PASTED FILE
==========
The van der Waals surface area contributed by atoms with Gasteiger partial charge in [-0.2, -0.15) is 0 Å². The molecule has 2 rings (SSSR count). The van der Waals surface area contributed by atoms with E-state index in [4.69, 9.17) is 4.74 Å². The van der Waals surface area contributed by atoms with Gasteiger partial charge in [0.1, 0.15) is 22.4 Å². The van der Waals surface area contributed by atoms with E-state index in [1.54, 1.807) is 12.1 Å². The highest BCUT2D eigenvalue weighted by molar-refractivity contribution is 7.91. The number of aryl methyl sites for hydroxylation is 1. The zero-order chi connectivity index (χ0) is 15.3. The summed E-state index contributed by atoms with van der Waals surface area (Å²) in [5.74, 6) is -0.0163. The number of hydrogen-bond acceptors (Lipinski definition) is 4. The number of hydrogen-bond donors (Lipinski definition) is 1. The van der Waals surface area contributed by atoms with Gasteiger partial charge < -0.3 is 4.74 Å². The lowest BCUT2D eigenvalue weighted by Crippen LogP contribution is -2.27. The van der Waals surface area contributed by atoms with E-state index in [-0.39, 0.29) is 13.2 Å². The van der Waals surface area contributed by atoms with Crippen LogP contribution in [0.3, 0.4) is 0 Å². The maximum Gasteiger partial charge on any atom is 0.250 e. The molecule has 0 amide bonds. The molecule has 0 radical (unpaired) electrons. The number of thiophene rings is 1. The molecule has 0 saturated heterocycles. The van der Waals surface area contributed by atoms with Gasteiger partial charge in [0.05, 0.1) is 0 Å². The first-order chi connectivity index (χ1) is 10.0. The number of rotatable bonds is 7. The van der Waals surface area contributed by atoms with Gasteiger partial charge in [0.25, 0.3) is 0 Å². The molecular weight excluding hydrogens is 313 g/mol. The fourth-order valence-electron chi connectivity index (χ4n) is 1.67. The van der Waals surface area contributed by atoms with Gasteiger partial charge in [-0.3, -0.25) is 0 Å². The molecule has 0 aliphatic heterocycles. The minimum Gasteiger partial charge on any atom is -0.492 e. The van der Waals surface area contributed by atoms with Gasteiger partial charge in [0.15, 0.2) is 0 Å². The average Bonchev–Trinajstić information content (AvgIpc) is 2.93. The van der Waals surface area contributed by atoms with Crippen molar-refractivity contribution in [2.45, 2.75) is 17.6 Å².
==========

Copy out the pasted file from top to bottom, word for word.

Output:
The van der Waals surface area contributed by atoms with Gasteiger partial charge in [-0.2, -0.15) is 0 Å². The molecule has 2 rings (SSSR count). The van der Waals surface area contributed by atoms with E-state index in [4.69, 9.17) is 4.74 Å². The van der Waals surface area contributed by atoms with Gasteiger partial charge in [0.1, 0.15) is 22.4 Å². The van der Waals surface area contributed by atoms with E-state index in [1.54, 1.807) is 12.1 Å². The highest BCUT2D eigenvalue weighted by molar-refractivity contribution is 7.91. The number of aryl methyl sites for hydroxylation is 1. The zero-order chi connectivity index (χ0) is 15.3. The summed E-state index contributed by atoms with van der Waals surface area (Å²) in [5.74, 6) is -0.0163. The number of hydrogen-bond acceptors (Lipinski definition) is 4. The number of hydrogen-bond donors (Lipinski definition) is 1. The van der Waals surface area contributed by atoms with Gasteiger partial charge < -0.3 is 4.74 Å². The lowest BCUT2D eigenvalue weighted by Crippen LogP contribution is -2.27. The van der Waals surface area contributed by atoms with E-state index in [-0.39, 0.29) is 13.2 Å². The van der Waals surface area contributed by atoms with Crippen LogP contribution in [0.3, 0.4) is 0 Å². The maximum Gasteiger partial charge on any atom is 0.250 e. The molecule has 0 amide bonds. The molecule has 0 radical (unpaired) electrons. The number of thiophene rings is 1. The molecule has 0 saturated heterocycles. The van der Waals surface area contributed by atoms with Gasteiger partial charge in [0.05, 0.1) is 0 Å². The first-order chi connectivity index (χ1) is 10.0. The number of rotatable bonds is 7. The van der Waals surface area contributed by atoms with Gasteiger partial charge in [0.25, 0.3) is 0 Å². The molecular weight excluding hydrogens is 313 g/mol. The fourth-order valence-electron chi connectivity index (χ4n) is 1.67. The van der Waals surface area contributed by atoms with Gasteiger partial charge in [-0.3, -0.25) is 0 Å². The molecule has 0 aliphatic heterocycles. The minimum Gasteiger partial charge on any atom is -0.492 e. The van der Waals surface area contributed by atoms with Gasteiger partial charge in [0.15, 0.2) is 0 Å². The average Bonchev–Trinajstić information content (AvgIpc) is 2.93. The van der Waals surface area contributed by atoms with Crippen molar-refractivity contribution in [2.45, 2.75) is 17.6 Å².